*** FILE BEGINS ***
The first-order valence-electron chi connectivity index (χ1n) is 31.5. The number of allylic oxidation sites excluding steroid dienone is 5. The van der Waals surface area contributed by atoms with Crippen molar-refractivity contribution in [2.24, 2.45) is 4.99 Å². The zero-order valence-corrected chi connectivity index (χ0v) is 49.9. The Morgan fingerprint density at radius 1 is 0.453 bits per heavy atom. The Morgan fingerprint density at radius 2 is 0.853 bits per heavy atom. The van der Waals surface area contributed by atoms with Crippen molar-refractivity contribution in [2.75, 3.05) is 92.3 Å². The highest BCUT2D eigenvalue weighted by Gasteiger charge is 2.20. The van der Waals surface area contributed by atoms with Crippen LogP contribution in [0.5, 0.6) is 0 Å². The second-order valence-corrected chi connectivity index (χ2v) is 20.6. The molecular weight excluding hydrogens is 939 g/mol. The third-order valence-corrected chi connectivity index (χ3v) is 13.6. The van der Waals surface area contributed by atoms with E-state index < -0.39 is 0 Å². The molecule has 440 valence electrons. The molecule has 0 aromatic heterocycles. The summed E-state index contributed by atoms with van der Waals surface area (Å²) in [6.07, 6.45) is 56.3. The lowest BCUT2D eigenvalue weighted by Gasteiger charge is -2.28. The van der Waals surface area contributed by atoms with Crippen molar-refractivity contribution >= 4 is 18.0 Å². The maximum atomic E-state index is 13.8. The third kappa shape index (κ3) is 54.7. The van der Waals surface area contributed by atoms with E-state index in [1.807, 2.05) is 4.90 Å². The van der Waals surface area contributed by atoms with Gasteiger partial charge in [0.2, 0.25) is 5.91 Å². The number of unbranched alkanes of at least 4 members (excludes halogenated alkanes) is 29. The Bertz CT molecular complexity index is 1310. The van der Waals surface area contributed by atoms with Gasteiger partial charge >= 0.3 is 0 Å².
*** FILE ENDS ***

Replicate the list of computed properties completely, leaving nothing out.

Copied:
The first-order valence-electron chi connectivity index (χ1n) is 31.5. The number of allylic oxidation sites excluding steroid dienone is 5. The van der Waals surface area contributed by atoms with Crippen molar-refractivity contribution in [2.24, 2.45) is 4.99 Å². The zero-order valence-corrected chi connectivity index (χ0v) is 49.9. The Morgan fingerprint density at radius 1 is 0.453 bits per heavy atom. The Morgan fingerprint density at radius 2 is 0.853 bits per heavy atom. The van der Waals surface area contributed by atoms with Crippen molar-refractivity contribution in [2.75, 3.05) is 92.3 Å². The highest BCUT2D eigenvalue weighted by Gasteiger charge is 2.20. The van der Waals surface area contributed by atoms with Crippen LogP contribution in [0.5, 0.6) is 0 Å². The second-order valence-corrected chi connectivity index (χ2v) is 20.6. The molecular weight excluding hydrogens is 939 g/mol. The third-order valence-corrected chi connectivity index (χ3v) is 13.6. The van der Waals surface area contributed by atoms with E-state index < -0.39 is 0 Å². The molecule has 440 valence electrons. The molecule has 0 aromatic heterocycles. The summed E-state index contributed by atoms with van der Waals surface area (Å²) in [6.07, 6.45) is 56.3. The lowest BCUT2D eigenvalue weighted by Gasteiger charge is -2.28. The van der Waals surface area contributed by atoms with Crippen molar-refractivity contribution >= 4 is 18.0 Å². The maximum atomic E-state index is 13.8. The third kappa shape index (κ3) is 54.7. The van der Waals surface area contributed by atoms with E-state index in [1.807, 2.05) is 4.90 Å². The van der Waals surface area contributed by atoms with Gasteiger partial charge in [0.2, 0.25) is 5.91 Å². The number of unbranched alkanes of at least 4 members (excludes halogenated alkanes) is 29. The Bertz CT molecular complexity index is 1310. The van der Waals surface area contributed by atoms with Gasteiger partial charge >= 0.3 is 0 Å².